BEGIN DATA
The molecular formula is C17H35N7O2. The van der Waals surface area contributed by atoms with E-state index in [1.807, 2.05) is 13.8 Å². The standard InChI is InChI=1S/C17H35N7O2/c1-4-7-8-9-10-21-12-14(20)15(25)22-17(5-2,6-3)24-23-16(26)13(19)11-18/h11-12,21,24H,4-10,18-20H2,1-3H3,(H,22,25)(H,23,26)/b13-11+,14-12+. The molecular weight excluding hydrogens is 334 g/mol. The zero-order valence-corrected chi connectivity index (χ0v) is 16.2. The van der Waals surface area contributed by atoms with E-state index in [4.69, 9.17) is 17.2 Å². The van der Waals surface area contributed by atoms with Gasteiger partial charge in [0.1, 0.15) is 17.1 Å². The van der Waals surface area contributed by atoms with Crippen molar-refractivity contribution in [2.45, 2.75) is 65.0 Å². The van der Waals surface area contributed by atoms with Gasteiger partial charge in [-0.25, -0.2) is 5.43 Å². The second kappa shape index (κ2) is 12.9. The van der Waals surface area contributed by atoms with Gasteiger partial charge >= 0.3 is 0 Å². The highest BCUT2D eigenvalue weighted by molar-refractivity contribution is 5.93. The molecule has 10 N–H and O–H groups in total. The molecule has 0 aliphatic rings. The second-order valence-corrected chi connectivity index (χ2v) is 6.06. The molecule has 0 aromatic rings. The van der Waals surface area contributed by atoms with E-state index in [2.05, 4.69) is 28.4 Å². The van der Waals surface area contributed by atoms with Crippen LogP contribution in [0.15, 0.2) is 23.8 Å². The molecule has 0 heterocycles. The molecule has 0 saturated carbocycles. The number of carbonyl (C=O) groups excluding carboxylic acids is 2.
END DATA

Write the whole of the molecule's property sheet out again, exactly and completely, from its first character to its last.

The molecular formula is C17H35N7O2. The van der Waals surface area contributed by atoms with E-state index in [1.807, 2.05) is 13.8 Å². The standard InChI is InChI=1S/C17H35N7O2/c1-4-7-8-9-10-21-12-14(20)15(25)22-17(5-2,6-3)24-23-16(26)13(19)11-18/h11-12,21,24H,4-10,18-20H2,1-3H3,(H,22,25)(H,23,26)/b13-11+,14-12+. The molecular weight excluding hydrogens is 334 g/mol. The zero-order valence-corrected chi connectivity index (χ0v) is 16.2. The van der Waals surface area contributed by atoms with E-state index in [4.69, 9.17) is 17.2 Å². The van der Waals surface area contributed by atoms with Gasteiger partial charge in [0.1, 0.15) is 17.1 Å². The van der Waals surface area contributed by atoms with Crippen molar-refractivity contribution in [2.45, 2.75) is 65.0 Å². The van der Waals surface area contributed by atoms with Gasteiger partial charge in [-0.25, -0.2) is 5.43 Å². The second kappa shape index (κ2) is 12.9. The van der Waals surface area contributed by atoms with Gasteiger partial charge >= 0.3 is 0 Å². The highest BCUT2D eigenvalue weighted by molar-refractivity contribution is 5.93. The molecule has 10 N–H and O–H groups in total. The molecule has 0 aliphatic rings. The second-order valence-corrected chi connectivity index (χ2v) is 6.06. The molecule has 0 aromatic rings. The van der Waals surface area contributed by atoms with E-state index in [2.05, 4.69) is 28.4 Å². The van der Waals surface area contributed by atoms with Crippen LogP contribution in [0.15, 0.2) is 23.8 Å². The molecule has 0 heterocycles. The molecule has 0 saturated carbocycles. The number of carbonyl (C=O) groups excluding carboxylic acids is 2.